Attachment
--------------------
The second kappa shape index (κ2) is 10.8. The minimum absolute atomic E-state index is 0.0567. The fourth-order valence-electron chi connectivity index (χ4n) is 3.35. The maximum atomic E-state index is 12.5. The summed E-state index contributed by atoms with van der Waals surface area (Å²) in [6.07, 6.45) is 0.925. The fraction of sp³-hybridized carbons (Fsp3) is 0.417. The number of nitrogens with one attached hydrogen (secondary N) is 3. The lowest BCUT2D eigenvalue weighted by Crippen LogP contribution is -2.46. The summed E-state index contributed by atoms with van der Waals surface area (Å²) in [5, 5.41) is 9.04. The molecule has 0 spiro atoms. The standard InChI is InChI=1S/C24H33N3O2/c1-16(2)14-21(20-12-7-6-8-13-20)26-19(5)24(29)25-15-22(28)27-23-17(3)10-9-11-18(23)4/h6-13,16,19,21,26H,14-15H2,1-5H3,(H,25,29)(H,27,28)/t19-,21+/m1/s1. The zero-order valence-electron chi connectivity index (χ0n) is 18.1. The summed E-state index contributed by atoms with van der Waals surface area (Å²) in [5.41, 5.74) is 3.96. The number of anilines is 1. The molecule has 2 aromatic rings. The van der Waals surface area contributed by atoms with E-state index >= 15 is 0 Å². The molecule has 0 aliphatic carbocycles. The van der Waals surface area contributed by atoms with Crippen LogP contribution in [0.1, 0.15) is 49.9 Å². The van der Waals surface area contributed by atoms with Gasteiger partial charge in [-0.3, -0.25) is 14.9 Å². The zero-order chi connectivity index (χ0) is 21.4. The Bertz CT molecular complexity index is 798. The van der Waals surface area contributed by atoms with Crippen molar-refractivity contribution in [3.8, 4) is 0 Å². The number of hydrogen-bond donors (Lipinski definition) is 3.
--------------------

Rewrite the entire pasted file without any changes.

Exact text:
The second kappa shape index (κ2) is 10.8. The minimum absolute atomic E-state index is 0.0567. The fourth-order valence-electron chi connectivity index (χ4n) is 3.35. The maximum atomic E-state index is 12.5. The summed E-state index contributed by atoms with van der Waals surface area (Å²) in [6.07, 6.45) is 0.925. The fraction of sp³-hybridized carbons (Fsp3) is 0.417. The number of nitrogens with one attached hydrogen (secondary N) is 3. The lowest BCUT2D eigenvalue weighted by Crippen LogP contribution is -2.46. The summed E-state index contributed by atoms with van der Waals surface area (Å²) in [5, 5.41) is 9.04. The molecule has 0 spiro atoms. The standard InChI is InChI=1S/C24H33N3O2/c1-16(2)14-21(20-12-7-6-8-13-20)26-19(5)24(29)25-15-22(28)27-23-17(3)10-9-11-18(23)4/h6-13,16,19,21,26H,14-15H2,1-5H3,(H,25,29)(H,27,28)/t19-,21+/m1/s1. The zero-order valence-electron chi connectivity index (χ0n) is 18.1. The summed E-state index contributed by atoms with van der Waals surface area (Å²) in [5.41, 5.74) is 3.96. The number of anilines is 1. The molecule has 2 aromatic rings. The van der Waals surface area contributed by atoms with E-state index >= 15 is 0 Å². The molecule has 0 aliphatic carbocycles. The van der Waals surface area contributed by atoms with Crippen LogP contribution in [0.1, 0.15) is 49.9 Å². The van der Waals surface area contributed by atoms with Gasteiger partial charge in [-0.3, -0.25) is 14.9 Å². The zero-order chi connectivity index (χ0) is 21.4. The Bertz CT molecular complexity index is 798. The van der Waals surface area contributed by atoms with Crippen molar-refractivity contribution in [3.8, 4) is 0 Å². The number of hydrogen-bond donors (Lipinski definition) is 3.